By Innes Herdan, Secretary

Summer McCollough and Justin Fata rehearsing for their roles in The Author's Voice (Photo courtesy of Chelsea-Lear Ward)

Summer McCollough and Justin Fata rehearsing for their roles in The Author’s Voice (Photo courtesy of Chelsea-Lear Ward)

 The University of Maine at Farmington (UMF)  Directing Two class, taught by Peter Simmel, is hosting the 2014 Spring One Act Plays. With each of the six students choosing and directing their own plays, there is a diverse collection to be seen.

    A great deal of the students’ plays feature a comedic component, such as seen in Cassidy Small’s play, “Arlecchino’s Surprise,” which is a Commedia dell’arte script, a style of theatre  Small is particularly fond of. The plot features the character of Pantalone, who “ tries to marry off his daughter Isabella to Il Capitano, a man very full of himself. A plan is devised by her servant and the local neighborhood prostitute to help her marry her boyfriend Leandro instead,” said Small.

    Likewise, Christina Hallowell, Jagger Trouant, and John Levenseller chose  to entertain their audiences with a form of comedy. Hallowell’s play, “Write Me A Love Scene,” was chosen because “It’s quirky and I like how it portrays love in a light and fun way,” said Hallowell. “ It’s about a playwright Gabriel and his wife, Helena who get themselves mixed up in a crazy love triangle. Its full of little plot twists and the character’s relationships to each other are really interesting.”

     Similar to Hallowell’s choice of a comedic show, intertwined with drama, Trouant chose a play that also features both of those components. Trouant’s One Act show,  “The Author’s Voice,” was  chosen by him “because it was a nice comedy, drama mix and had some really powerful characters that I thought would make a nice directing challenge and also would give the actors something to challenge themselves,” said Trouant. “The plot is such that a con author is trying to take credit for another person’s work in order to give his life some meaning and purpose.”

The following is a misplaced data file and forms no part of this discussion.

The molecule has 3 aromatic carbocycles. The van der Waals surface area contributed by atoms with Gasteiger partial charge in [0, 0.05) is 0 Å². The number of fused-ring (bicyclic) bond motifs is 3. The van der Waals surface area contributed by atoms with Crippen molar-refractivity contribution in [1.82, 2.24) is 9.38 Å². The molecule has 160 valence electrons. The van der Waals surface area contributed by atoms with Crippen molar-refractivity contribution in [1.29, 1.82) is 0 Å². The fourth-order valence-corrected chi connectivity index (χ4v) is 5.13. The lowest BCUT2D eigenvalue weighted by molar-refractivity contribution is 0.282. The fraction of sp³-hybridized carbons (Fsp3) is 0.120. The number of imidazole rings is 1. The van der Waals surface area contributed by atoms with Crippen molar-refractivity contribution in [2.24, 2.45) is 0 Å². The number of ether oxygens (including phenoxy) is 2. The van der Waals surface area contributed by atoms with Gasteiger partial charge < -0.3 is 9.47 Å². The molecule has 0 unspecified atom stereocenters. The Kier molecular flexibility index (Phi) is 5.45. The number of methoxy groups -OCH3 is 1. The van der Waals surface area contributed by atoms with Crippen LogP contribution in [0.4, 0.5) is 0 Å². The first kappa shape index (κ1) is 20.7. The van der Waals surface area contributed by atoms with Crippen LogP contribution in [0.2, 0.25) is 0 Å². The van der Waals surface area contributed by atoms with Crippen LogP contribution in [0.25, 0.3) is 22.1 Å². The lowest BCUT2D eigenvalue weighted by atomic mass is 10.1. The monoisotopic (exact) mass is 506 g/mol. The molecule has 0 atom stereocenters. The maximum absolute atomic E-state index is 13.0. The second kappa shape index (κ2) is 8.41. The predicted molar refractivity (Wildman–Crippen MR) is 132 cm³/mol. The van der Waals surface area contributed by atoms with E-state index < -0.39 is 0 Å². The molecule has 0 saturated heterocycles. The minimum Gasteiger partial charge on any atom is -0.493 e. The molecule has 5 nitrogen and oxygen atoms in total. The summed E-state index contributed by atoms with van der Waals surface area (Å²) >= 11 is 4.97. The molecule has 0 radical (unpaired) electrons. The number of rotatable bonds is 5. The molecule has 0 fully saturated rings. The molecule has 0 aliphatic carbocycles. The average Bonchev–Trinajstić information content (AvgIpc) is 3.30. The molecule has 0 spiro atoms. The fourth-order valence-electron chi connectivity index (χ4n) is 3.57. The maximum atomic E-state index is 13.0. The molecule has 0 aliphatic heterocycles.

Amanda Estes’ and Amy Mahar’s plays feature a contrast  to the more light hearted shows.  Mahar’s show, “Death of a Hired Man,” dares to challenge the topics of death and family. While Estes’ show, “Coffee with God,” was chosen “because it was funny but at the same time sad. I wanted to be able to portray that if people really could talk to God it wouldn’t all be a joke,” said Estes, “The playwright, I believe, wanted to show that too. I really just liked the play itself and the story behind it.”

    With limited directing experience, these students have faced challenges as well as found joys through this form of art.  “I did not know anybody in the cast very well before auditions.  I was meeting most of them for the first time, said Mahar, “It was a risk to cast people I did not know because I did not know their work ethics, but I have been lucky.  They are great.”

     Trouant is also on the same page with Mahar in term of his relationship with his cast. “It really feels like a team where we have the same goal of putting this play together and bringing it to life and that can be very rewarding,” said Trouant.

      Hallowell has found that small challenges have occurred throughout the directing process. “From helping the actors learn their lines, to gathering props and set pieces, to working with Stan Spilecki (tech director) to get our lights and sound cues working perfectly,” said Hallowell, “ I wouldn’t say there’s one specific thing that’s really challenging, it’s just trying to get all the pieces together and that ends up being a lot of work.”

      The doors will open a half hour before every show at the Alumni Theater. Trouant, Levenseller, and Small’s plays will be on April 24th and 26th at 7:30 PM both nights. Hallowell, Mahar, and Estes’ plays will be on April 25th at 7:30 PM and April 27th at 2:00 PM.

      For specific details about the show, check out